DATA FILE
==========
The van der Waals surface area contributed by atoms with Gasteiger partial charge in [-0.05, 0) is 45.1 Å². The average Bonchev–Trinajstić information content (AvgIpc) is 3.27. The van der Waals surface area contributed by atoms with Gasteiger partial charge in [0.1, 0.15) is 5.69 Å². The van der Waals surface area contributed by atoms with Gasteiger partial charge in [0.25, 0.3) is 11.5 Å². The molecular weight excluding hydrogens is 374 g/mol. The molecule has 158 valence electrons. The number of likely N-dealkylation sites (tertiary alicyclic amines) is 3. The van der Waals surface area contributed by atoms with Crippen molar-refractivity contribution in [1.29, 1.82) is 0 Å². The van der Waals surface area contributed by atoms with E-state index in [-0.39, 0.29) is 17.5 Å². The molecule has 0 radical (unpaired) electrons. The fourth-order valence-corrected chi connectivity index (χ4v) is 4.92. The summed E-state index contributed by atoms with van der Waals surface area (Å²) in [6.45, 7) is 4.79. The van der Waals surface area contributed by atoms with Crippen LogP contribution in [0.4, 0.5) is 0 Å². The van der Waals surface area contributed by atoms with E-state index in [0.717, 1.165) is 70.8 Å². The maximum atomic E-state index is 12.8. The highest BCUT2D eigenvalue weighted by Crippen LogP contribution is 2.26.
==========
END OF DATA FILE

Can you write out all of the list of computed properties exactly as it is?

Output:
The van der Waals surface area contributed by atoms with Gasteiger partial charge in [-0.05, 0) is 45.1 Å². The average Bonchev–Trinajstić information content (AvgIpc) is 3.27. The van der Waals surface area contributed by atoms with Gasteiger partial charge in [0.1, 0.15) is 5.69 Å². The van der Waals surface area contributed by atoms with Gasteiger partial charge in [0.25, 0.3) is 11.5 Å². The molecular weight excluding hydrogens is 374 g/mol. The molecule has 158 valence electrons. The number of likely N-dealkylation sites (tertiary alicyclic amines) is 3. The van der Waals surface area contributed by atoms with Crippen molar-refractivity contribution in [1.29, 1.82) is 0 Å². The van der Waals surface area contributed by atoms with E-state index in [-0.39, 0.29) is 17.5 Å². The molecule has 0 radical (unpaired) electrons. The fourth-order valence-corrected chi connectivity index (χ4v) is 4.92. The summed E-state index contributed by atoms with van der Waals surface area (Å²) in [6.45, 7) is 4.79. The van der Waals surface area contributed by atoms with Crippen LogP contribution in [0.4, 0.5) is 0 Å². The van der Waals surface area contributed by atoms with E-state index in [0.717, 1.165) is 70.8 Å². The maximum atomic E-state index is 12.8. The highest BCUT2D eigenvalue weighted by Crippen LogP contribution is 2.26.